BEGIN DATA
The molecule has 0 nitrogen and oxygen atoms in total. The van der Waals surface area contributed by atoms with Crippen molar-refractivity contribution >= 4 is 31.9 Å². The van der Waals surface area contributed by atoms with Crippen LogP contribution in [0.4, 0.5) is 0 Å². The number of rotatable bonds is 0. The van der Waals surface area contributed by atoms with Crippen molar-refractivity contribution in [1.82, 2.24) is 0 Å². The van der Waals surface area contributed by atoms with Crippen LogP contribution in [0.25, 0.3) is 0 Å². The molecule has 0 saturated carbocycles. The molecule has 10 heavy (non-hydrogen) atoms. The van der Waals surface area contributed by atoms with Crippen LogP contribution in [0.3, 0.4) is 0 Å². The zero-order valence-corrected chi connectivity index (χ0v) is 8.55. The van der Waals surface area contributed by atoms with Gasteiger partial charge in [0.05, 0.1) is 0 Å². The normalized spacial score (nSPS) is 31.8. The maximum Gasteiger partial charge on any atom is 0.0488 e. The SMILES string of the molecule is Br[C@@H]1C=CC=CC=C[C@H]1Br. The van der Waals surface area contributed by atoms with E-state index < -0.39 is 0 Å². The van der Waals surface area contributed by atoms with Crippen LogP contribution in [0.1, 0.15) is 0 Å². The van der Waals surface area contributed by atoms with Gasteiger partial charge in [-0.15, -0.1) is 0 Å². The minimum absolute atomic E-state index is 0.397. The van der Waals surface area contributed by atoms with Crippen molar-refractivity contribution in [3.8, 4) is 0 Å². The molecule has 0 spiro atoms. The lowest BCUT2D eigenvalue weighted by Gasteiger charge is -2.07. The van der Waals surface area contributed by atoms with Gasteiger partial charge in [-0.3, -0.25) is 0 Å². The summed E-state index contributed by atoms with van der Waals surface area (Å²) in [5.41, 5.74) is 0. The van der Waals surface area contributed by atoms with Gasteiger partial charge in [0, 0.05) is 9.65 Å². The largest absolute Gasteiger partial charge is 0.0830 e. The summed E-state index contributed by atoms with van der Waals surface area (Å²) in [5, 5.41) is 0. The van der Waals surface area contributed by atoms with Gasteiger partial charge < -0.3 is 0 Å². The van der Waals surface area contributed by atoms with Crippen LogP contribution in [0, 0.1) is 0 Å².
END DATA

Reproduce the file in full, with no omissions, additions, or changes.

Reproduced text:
The molecule has 0 nitrogen and oxygen atoms in total. The van der Waals surface area contributed by atoms with Crippen molar-refractivity contribution >= 4 is 31.9 Å². The van der Waals surface area contributed by atoms with Crippen LogP contribution in [0.4, 0.5) is 0 Å². The number of rotatable bonds is 0. The van der Waals surface area contributed by atoms with Crippen molar-refractivity contribution in [1.82, 2.24) is 0 Å². The van der Waals surface area contributed by atoms with Crippen LogP contribution in [0.25, 0.3) is 0 Å². The molecule has 0 saturated carbocycles. The molecule has 10 heavy (non-hydrogen) atoms. The van der Waals surface area contributed by atoms with Crippen LogP contribution in [0.3, 0.4) is 0 Å². The zero-order valence-corrected chi connectivity index (χ0v) is 8.55. The van der Waals surface area contributed by atoms with Gasteiger partial charge in [0.05, 0.1) is 0 Å². The normalized spacial score (nSPS) is 31.8. The maximum Gasteiger partial charge on any atom is 0.0488 e. The SMILES string of the molecule is Br[C@@H]1C=CC=CC=C[C@H]1Br. The van der Waals surface area contributed by atoms with E-state index < -0.39 is 0 Å². The van der Waals surface area contributed by atoms with Crippen LogP contribution in [0.1, 0.15) is 0 Å². The van der Waals surface area contributed by atoms with Gasteiger partial charge in [-0.15, -0.1) is 0 Å². The minimum absolute atomic E-state index is 0.397. The van der Waals surface area contributed by atoms with Crippen molar-refractivity contribution in [3.8, 4) is 0 Å². The molecule has 0 spiro atoms. The lowest BCUT2D eigenvalue weighted by Gasteiger charge is -2.07. The van der Waals surface area contributed by atoms with Gasteiger partial charge in [-0.3, -0.25) is 0 Å². The summed E-state index contributed by atoms with van der Waals surface area (Å²) in [5.41, 5.74) is 0. The van der Waals surface area contributed by atoms with Gasteiger partial charge in [0, 0.05) is 9.65 Å². The largest absolute Gasteiger partial charge is 0.0830 e. The summed E-state index contributed by atoms with van der Waals surface area (Å²) in [5, 5.41) is 0. The van der Waals surface area contributed by atoms with Gasteiger partial charge < -0.3 is 0 Å². The van der Waals surface area contributed by atoms with Crippen LogP contribution in [0, 0.1) is 0 Å².